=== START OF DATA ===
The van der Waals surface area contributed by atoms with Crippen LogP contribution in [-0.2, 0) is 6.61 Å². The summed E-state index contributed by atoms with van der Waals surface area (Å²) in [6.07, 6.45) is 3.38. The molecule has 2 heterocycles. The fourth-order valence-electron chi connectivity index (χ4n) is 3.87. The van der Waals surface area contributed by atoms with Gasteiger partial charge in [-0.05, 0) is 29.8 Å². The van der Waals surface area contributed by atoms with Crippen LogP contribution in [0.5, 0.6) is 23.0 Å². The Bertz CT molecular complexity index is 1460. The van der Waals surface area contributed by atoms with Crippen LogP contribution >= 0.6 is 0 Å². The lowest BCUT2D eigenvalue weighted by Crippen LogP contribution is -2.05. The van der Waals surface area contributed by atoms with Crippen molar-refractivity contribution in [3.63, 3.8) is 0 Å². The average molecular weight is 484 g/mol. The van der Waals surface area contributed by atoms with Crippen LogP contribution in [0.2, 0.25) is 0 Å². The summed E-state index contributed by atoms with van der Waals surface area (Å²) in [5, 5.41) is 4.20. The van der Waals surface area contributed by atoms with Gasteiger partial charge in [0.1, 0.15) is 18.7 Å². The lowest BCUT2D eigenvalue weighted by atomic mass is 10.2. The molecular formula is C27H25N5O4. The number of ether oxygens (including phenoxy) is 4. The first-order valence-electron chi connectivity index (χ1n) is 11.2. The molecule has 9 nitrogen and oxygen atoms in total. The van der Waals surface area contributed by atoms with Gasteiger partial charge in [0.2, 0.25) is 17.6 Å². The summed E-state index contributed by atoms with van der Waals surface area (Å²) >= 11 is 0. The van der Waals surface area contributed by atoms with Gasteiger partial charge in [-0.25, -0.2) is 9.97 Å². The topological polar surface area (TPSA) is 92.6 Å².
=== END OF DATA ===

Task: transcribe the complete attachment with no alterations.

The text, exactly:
The van der Waals surface area contributed by atoms with Crippen LogP contribution in [-0.2, 0) is 6.61 Å². The summed E-state index contributed by atoms with van der Waals surface area (Å²) in [6.07, 6.45) is 3.38. The molecule has 2 heterocycles. The fourth-order valence-electron chi connectivity index (χ4n) is 3.87. The van der Waals surface area contributed by atoms with Gasteiger partial charge in [-0.05, 0) is 29.8 Å². The van der Waals surface area contributed by atoms with Crippen LogP contribution in [0.5, 0.6) is 23.0 Å². The Bertz CT molecular complexity index is 1460. The van der Waals surface area contributed by atoms with Crippen LogP contribution >= 0.6 is 0 Å². The lowest BCUT2D eigenvalue weighted by Crippen LogP contribution is -2.05. The van der Waals surface area contributed by atoms with Crippen molar-refractivity contribution in [3.63, 3.8) is 0 Å². The average molecular weight is 484 g/mol. The van der Waals surface area contributed by atoms with Crippen LogP contribution in [0.2, 0.25) is 0 Å². The summed E-state index contributed by atoms with van der Waals surface area (Å²) in [5, 5.41) is 4.20. The van der Waals surface area contributed by atoms with Gasteiger partial charge in [0.1, 0.15) is 18.7 Å². The lowest BCUT2D eigenvalue weighted by atomic mass is 10.2. The molecular formula is C27H25N5O4. The number of ether oxygens (including phenoxy) is 4. The first-order valence-electron chi connectivity index (χ1n) is 11.2. The molecule has 9 nitrogen and oxygen atoms in total. The van der Waals surface area contributed by atoms with Gasteiger partial charge in [0.2, 0.25) is 17.6 Å². The summed E-state index contributed by atoms with van der Waals surface area (Å²) >= 11 is 0. The van der Waals surface area contributed by atoms with Gasteiger partial charge in [-0.25, -0.2) is 9.97 Å². The topological polar surface area (TPSA) is 92.6 Å².